Douglas County Sheriff's Office
Dedication Commitment Service
The sheriff is the chief executive officer and conservator of the peace of the county.
RCW 36.28.010
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Domestic Violence

If you are a domestic violence victim call 9-1-1. You may also find guidance at the Domestic and Sexual Violence Crisis Center 24 hour crisis line 663-7446, or the Family Law Court Facilitator 662-6380 or 662-6156 for help with protection orders.

The Washington State Domestic Violence Hotline number is 1-800-799-6025. The National Domestic Violence Hot Line is 1-800-656-7233. The Rape, Abuse, Incest National Network phone number is 1-800-656-4673.

Why Get Help?; The Danger is Real:

If you are controlling or have a controlling partner, don't ignore these behaviors. They are learned behaviors that one person uses to intimidate and manipulate. They are destructive and dangerous. Every year, thousands of women are seriously hurt or killed by their husbands or partners.

If the abuse continues without outside help, the abusing partner may risk being arrested, going to jail, or losing the relationship.

What Hurts You Hurts Your Children

Children get hurt when they see their parents being yelled at, pushed or hit. They may feel scared and ashamed or think they caused the problem. Children grow up learning that it's okay to hurt other people or let other people hurt them. A third of all children who see their mothers beaten develop emotional problems. Boys who see their fathers beat their mothers are ten times more likely to be abusive in their adult intimate relationships.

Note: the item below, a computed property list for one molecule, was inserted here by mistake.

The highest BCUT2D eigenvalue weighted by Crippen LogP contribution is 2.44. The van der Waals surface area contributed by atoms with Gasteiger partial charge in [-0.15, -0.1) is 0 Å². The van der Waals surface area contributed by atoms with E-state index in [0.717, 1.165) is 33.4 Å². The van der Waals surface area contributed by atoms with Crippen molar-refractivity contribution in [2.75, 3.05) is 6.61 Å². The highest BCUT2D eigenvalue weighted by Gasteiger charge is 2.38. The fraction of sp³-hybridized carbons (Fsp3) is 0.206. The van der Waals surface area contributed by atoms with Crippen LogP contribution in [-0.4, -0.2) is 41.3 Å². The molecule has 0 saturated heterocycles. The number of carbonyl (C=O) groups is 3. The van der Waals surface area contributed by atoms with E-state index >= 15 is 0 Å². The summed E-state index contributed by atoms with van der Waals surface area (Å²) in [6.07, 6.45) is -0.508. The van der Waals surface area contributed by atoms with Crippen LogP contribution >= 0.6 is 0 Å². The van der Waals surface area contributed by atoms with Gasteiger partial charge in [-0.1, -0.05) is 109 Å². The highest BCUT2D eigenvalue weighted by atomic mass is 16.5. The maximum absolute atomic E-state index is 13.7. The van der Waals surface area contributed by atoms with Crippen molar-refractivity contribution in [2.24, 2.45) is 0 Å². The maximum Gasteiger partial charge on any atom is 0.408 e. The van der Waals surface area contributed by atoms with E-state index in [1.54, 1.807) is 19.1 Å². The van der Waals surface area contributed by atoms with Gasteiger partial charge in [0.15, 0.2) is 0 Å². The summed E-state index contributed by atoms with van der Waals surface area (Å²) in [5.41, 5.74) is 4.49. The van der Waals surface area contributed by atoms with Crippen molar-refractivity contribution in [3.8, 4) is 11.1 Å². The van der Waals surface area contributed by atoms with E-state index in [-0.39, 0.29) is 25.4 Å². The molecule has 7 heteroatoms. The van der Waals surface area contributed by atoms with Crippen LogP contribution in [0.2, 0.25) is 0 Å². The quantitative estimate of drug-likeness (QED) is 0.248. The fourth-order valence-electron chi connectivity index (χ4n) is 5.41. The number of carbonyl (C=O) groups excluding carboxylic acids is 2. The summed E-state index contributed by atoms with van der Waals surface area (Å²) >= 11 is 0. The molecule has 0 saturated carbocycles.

Everyone Has the Right to Feel Safe in a Relationship

Domestic violence hurts all family members. When a person is abusive, he or she eventually loses the trust and respect of his or her partner. Abused partners are afraid to communicate their feelings and needs. With help, people who are abusive can learn to be non-violent.

What Are The Warning Signs?
Disagreements develop from time to time in relationships. Domestic violence is not a disagreement. It is a whole pattern of behaviors used by one partner to establish and maintain power and control over the other. These behaviors can become more frequent and intense over time.

The abusive person is responsible for these behaviors. That person is the only one who can change them.

Don't wait until you and the ones you love get hurt. If you are in immediate danger, call 911.

Does Your Partner

If you experience or use any of these behaviors, you could be in danger of getting hurt or hurting the people you love.

How Can I Help Others?

We've learned not to let friends drive drunk. We've learned to help stop crimes. How can you approach a friend in trouble?

If you think a person is being abused